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Morse Code Project, Seattle

The Morse Code Project required us to decipher the coded messages throughout the property to unlock the urban oasis hidden within. It was originally built in 1944 as a two story chicken coop for the community. In the late 1960's an addition converted it into an auto mechanic shop. When it ended up in our hands, we found a lot of dead space throughout that needed to be activated into living and growing space. This house was gutted to the bones in order to remove the honeycomb-like interior. It required structural reinforcement to strengthen the building and to prevent the house itself from sliding down the hill that extends to the end of the property. 

The interior was converted into two two-bedroom apartments. First, the upper level was turned into a rental, then the bottom half became individual rental units with a shared common area. In the process, the original rafter beams were exposed, and curved entryways were added from room to room to adjust to the settling of the house. Later, a studio cottage was built at the bottom of the property and concrete stairs were added to provide access. Terraces were created to handle the steep slope of the backyard, which included a bottle-brick wall for stabilization along the pathway, garden beds along various levels, and a fire pit with seating area on the lower level. A deck was added to the bottom level of the house as well.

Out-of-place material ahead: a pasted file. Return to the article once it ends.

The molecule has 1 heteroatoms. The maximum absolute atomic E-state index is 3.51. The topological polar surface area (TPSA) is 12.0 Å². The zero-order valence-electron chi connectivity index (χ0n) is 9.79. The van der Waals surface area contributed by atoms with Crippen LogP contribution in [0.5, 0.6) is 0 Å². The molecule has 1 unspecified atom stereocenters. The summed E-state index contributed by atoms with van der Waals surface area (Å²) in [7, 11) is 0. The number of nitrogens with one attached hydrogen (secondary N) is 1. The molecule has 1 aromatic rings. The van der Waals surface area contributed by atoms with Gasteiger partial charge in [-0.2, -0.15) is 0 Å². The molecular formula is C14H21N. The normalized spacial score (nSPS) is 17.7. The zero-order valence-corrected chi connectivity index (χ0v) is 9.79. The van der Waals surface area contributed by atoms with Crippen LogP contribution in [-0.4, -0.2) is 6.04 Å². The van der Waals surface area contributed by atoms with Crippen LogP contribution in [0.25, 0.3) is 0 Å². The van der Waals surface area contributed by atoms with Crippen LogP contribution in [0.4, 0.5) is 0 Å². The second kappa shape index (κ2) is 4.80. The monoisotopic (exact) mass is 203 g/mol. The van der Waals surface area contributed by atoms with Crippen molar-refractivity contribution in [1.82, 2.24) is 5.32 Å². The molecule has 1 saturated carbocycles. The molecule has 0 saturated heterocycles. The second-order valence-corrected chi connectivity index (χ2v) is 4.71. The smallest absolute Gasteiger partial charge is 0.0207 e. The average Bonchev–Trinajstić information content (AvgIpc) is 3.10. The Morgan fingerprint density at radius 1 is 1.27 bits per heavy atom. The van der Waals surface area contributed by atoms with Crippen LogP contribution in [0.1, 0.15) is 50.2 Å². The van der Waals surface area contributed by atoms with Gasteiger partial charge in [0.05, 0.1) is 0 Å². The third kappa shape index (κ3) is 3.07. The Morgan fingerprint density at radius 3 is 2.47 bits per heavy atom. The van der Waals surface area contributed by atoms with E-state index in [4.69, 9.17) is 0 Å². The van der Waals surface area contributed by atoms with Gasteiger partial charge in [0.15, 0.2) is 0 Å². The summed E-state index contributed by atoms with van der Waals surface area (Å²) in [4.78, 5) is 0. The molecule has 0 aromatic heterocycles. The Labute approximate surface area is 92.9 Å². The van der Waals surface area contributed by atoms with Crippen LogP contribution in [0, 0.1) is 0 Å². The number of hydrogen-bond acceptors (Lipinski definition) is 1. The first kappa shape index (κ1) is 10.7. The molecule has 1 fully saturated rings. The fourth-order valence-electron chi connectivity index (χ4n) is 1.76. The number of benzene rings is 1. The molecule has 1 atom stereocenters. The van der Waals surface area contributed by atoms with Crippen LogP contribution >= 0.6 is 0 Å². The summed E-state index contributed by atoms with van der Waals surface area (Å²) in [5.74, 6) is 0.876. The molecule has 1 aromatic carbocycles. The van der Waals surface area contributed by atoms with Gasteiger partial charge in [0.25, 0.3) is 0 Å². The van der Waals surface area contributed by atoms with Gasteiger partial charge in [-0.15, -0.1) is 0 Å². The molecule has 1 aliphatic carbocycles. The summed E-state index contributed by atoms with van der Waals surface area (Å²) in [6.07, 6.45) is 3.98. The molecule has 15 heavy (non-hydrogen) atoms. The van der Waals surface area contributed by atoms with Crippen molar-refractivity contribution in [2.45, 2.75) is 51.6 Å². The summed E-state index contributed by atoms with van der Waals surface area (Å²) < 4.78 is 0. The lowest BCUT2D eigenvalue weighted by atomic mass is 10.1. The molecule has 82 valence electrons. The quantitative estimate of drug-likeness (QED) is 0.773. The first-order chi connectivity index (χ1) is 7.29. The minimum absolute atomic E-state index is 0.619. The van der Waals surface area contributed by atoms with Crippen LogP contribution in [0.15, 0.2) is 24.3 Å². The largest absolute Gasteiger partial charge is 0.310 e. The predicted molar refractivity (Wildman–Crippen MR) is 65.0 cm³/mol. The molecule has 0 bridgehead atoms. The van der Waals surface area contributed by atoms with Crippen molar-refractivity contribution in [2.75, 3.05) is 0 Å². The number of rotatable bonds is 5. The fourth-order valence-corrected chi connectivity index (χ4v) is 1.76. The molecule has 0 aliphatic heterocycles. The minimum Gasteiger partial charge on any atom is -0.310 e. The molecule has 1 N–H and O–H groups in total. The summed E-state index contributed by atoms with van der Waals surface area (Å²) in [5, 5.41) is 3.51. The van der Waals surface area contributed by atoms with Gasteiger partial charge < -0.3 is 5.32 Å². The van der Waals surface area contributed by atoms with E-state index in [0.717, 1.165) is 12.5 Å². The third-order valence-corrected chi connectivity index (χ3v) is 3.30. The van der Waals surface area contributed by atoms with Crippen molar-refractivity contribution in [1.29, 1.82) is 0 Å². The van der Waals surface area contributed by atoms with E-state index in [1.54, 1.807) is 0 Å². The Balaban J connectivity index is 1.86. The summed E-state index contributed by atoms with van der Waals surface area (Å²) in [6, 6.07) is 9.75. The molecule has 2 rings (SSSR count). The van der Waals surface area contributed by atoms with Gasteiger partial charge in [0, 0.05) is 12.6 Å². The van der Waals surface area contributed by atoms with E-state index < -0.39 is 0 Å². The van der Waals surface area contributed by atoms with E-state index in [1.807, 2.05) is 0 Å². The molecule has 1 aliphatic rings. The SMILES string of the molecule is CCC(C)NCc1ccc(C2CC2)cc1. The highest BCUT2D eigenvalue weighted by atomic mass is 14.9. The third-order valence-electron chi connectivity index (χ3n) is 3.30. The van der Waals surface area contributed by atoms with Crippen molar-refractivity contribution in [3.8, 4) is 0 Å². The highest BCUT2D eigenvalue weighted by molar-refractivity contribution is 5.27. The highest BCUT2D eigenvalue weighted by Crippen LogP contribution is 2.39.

The large concrete parking are in the front of the property was demolished in order to create an inviting entrance, a comfortable outdoor living area, and more growing space. The features added include a patterned-brick courtyard, a solarium, a privacy fence (eventually removed), rain water harvesting, and landscaping with a French drain system. The side pathway leading to the backyard was also converted into functioning space by adding a protective cover, pavers, and a large storage shed.

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